The Historic Mosque City of Bagerhat is a 15th century city with a high density in Islamic religious monuments.
Bagerhat, the historical Khalifatabad, was founded by Khan Jahan, an Islamic preacher probably of Turkic origin. This Khan Jahan, about whom not much is known, adorned the city with mosques, roads, bridges, palaces and reservoirs. He established all of this within a short time span, while introducing a distinct architectural style.
Only the mosques and Khan Jahan's shrine remain today.
Visit January 2007
The lost city of Bagerhat now mainly consists of a number of mosques and the tomb of its founder, Khan Jahan. We start our tour at the 60-tower mosque (there are actually 77). Because a service is about to start, we do a quick round on the inside. 60 pillars, now mostly covered in cement, hold the roof of this largest mosque of its time.
On the other side of the road is another small mosque, built in the traditional brick style. A few kilometers down the road is the shrine of Khan Jahan. This still is an active site of worship. It attracts both visitors and beggars.
Because it's Friday when we visit, the museum is closed and the mosques are reserved for praying. There are a lot of Bangladeshi daytrippers around. Most of them are gathered near the large pond behind the Khan Jahan tomb. They are staring at / feeding a crocodile that lives in this pond.
More photos can be found in the Picture Gallery
one can have greatly entertained & welcomed by the bangladeshis here.the way to reach bagerhat is very easy.that is, you have to come to dhaka from any where of the wrold&then you can go to bagerhat by bus.there is also another haritage site in bagerhat that is sunderbon,and bagerhat is the only place of the world where one can find two haritage site at a time.so dont forget to visit bagerhat if you are in bangladesh.
I was resident of Bagerhat.Iknow that aBuddha statue was found while excavating thakurdighi,abig pond nearShat gumbaj.The statue was gifted byKhan Jahan Ali to one of his HIndu follower who Worshiped it as Shiva,a hindu deity.This incident bears the testimony that Khan Jahan Ali was a secular ruler and Khan Jahan Ali established the town where there was also a civilisation of Buddhist culture.This fact should be recorded while we remember the archaelogical back ground of the site.
|Paul Tanner (UK):|
These inscribed monuments are titled “Bagherat” after the modern town situated nearby but are in reality those from city of Khalifatabad built in the 15th century by the Turkish Sufi general Khan Jahan Ali who became widely known as a warrior-saint. Little of the city remains visible apart from a number of Islamic buildings – mainly mosques, but also the tomb of Khan Jahan himself. These are important architecturally for being pre-Mughul in design. However the location is perhaps more highly revered by Bangladeshis as the country’s Islamic cradle than the buildings might appear to justify to the average non Bangladeshi visitor or architectural expert!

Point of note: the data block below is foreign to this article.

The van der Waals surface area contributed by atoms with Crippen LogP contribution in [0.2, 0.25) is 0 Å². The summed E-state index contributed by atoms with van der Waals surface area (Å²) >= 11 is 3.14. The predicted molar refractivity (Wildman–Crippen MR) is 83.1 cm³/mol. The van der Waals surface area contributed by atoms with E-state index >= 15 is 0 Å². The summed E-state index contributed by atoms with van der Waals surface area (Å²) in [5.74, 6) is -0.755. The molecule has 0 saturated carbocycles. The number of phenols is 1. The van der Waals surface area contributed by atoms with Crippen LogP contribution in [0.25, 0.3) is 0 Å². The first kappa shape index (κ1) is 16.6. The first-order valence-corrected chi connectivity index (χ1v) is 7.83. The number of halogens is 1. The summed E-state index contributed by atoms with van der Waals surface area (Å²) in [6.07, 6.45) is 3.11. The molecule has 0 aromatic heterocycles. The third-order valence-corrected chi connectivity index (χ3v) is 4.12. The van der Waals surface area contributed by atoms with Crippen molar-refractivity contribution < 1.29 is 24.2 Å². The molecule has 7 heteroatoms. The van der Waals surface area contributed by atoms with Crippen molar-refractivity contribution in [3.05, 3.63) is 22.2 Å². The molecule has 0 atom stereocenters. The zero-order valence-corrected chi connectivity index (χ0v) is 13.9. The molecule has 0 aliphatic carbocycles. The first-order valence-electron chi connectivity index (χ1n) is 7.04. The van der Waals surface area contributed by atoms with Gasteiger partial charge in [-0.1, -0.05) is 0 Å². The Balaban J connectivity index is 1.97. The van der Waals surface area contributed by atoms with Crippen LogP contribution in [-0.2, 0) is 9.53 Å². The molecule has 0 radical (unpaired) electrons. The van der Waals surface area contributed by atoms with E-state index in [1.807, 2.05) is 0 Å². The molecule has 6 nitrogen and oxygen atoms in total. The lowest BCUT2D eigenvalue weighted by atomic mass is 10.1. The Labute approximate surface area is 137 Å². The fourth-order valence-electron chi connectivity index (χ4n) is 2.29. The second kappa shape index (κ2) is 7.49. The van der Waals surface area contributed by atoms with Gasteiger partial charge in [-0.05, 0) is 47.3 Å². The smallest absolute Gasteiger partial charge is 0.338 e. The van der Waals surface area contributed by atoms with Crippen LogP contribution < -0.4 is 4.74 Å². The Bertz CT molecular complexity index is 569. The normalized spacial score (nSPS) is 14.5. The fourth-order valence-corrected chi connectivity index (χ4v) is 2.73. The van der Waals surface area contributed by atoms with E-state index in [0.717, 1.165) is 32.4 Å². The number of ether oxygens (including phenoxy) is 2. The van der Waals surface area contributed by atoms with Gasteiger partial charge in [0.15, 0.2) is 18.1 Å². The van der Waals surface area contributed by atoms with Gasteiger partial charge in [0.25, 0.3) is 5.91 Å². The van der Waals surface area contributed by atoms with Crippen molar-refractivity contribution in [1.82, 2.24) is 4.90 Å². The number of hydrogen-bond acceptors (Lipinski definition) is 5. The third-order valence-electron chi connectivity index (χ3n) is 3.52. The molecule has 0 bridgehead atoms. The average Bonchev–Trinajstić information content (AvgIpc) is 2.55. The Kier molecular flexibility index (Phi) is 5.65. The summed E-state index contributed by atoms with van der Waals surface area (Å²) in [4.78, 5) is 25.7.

The site is easy to get to from Khulna (and fits in well with a visit to the WHS of The Sundarbans) but the mosques are scattered in 2 main groups across several kilometres and require time to visit even if you have a car. The most significant building, is that of the Shait Gumbad Mosque (photo) said to be “the most magnificent traditional mosque in the country”. There are at least 7 other mosques to visit – mainly small square or rectangular buildings in brick with terracotta decoration and varying numbers of domes. At the Shait Gumba you are likely to be welcomed and shown the interior by the friendly Imam but you will probably be the only person around as you search out the other mosques by following footpaths among fields and ponds – in itself a pleasant way of spending time! The mausoleum building is rather busier with active worshippers and women are not allowed inside.
I found the greatest interest in noting the similarity of building materials and, to some extent, style and decoration to that of Hindu temples I had seen earlier at Kantanagar and Puthia. The former is an absolute gem but is not even on the Bangladesh Tentative List. I wonder why? Bangladesh still has around 14% Hindu citizens and a Buddhist structure has been nominated as a WHS .
| Date posted: February 2006|
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